Ruth Asawa (b. January 24, 1926) had no ordinary childhood. During World War II, at the age of 16, Asawa and the rest of her family were taken from their home and sent to the Santa Anita race track for six months, along with hundreds of other Japanese-American families. During Asawa’s internment, however, she had the opportunity to study with artists, art students and Disney animators, all of whom were relocated to the camp. The experiences she underwent while interred had a profound impact on her life. As the artist said in a 1994 interview, “I hold no hostilities for what happened; I blame no one. Sometimes good comes through adversity. I would not be who I am today had it not been for the Internment. And I like who I am.”
In 1943, Asawa was granted a scholarship from the Japanese American Relocation Council to go to the Milwaukee Teacher’s College in Wisconsin. However, because of her Japanese heritage, the college (now the University of Wisconsin-Milwaukee) refused to grant her the bachelor’s degree she earned. After Asawa had proven herself in the art world, the university offered her an honorary doctorate in 1998. She refused. Instead, she insisted on receiving the B.A. that she had been denied in 1946.
In addition to her work as an artist, Asawa has been a leading art activist. In 1968, she co-founded the Alvarado School Arts Workshop, which helps children in public schools develop academically and socially though the involvement of parents and professional artists. Focusing on arts education, the program has been integrated into 50 public schools in the San Francisco area. In 1982, Asawa began focusing her energies on creating a public high school for the arts, the School of the Arts High School (SOTA) in San Francisco. The school’s mission is to “provide a specialized high school program and learning environment which are conducive to creative and independent thinking and artistic and academic excellence for promising students of the arts.” Asawa’s commitment to arts education and advocacy has created opportunities for young students to explore their own creativity and passions.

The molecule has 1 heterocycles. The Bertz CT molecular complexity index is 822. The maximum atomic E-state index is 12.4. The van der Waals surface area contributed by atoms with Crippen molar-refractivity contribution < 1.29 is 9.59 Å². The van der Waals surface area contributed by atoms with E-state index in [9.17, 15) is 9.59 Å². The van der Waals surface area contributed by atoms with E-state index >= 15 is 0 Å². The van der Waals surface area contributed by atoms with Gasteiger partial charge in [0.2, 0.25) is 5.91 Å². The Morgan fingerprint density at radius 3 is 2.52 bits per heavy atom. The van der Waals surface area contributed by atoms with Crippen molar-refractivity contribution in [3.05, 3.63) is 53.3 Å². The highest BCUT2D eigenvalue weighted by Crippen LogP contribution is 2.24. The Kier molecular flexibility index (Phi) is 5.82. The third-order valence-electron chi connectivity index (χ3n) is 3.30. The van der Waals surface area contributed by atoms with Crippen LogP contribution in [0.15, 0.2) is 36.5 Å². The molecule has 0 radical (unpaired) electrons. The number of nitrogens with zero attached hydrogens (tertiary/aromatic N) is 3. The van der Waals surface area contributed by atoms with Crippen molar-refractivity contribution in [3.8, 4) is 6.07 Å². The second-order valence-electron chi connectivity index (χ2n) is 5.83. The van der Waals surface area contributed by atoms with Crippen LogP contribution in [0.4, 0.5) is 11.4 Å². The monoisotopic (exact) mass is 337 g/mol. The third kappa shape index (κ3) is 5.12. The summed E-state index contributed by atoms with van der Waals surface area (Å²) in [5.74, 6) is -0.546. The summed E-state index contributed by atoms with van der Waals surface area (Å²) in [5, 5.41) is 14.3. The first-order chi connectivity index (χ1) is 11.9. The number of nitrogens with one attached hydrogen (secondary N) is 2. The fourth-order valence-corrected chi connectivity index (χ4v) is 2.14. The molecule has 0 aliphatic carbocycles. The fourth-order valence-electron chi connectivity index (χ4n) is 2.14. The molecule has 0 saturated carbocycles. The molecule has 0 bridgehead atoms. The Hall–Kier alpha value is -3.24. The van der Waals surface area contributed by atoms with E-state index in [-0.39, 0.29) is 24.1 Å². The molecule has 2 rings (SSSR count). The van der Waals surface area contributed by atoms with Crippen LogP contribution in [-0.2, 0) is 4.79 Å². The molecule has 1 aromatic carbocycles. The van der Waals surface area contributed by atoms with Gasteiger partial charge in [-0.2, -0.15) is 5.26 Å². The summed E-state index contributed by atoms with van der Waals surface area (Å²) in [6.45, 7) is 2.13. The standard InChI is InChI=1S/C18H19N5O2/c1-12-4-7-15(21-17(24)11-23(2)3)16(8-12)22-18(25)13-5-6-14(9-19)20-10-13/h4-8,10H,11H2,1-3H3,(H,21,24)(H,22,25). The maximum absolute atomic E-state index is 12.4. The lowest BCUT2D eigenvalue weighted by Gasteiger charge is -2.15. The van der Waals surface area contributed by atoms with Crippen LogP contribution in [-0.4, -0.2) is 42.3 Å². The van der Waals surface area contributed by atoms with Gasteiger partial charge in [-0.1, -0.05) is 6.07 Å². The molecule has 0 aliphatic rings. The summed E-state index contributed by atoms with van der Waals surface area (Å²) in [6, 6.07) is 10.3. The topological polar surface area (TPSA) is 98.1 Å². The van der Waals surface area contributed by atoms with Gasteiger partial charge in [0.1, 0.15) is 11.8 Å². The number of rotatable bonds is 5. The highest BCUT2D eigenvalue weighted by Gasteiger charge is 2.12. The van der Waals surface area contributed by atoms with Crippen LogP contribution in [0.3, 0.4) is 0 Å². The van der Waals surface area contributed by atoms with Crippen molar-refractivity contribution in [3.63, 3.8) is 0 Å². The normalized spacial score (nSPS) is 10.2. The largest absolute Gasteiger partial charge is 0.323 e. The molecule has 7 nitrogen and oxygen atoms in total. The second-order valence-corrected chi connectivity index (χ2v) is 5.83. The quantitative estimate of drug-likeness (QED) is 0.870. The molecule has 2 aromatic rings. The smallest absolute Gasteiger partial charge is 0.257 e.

Asawa’s great personal strength and character can be seen throughout her work. In 1965, she spent two months at Tamarind, and one of the prints she created there is currently on display at NMWA in Pressing Ideas: Fifty Years of Women’s Lithographs from Tamarind. This print, Umakichi, is an image of Asawa’s father.
During the internment, Asawa did not see her father for six years (he was taken to a different internment camp and she went away to school). This poignant lithograph blurs his personally distinguishing facial features and draws focus to the eyes and nose of the figure. By focusing on these features, and therefore blurring the image of her father into a more generic image of a Japanese man, Asawa is perhaps alluding to the US government’s blind judgment of thousands of Japanese-Americans, and not seeing them as individuals whose lives they would irrevocably change.
Come see Ruth Asawa (for more information, visit her website at http://www.ruthasawa.com/) and all the other artists in Pressing Ideas: Fifty Years of Women’s Lithographs from Tamarind, on display at NMWA through October 2,2011.
—Elena Gittleman is an education intern at the National Museum of Women in the Arts.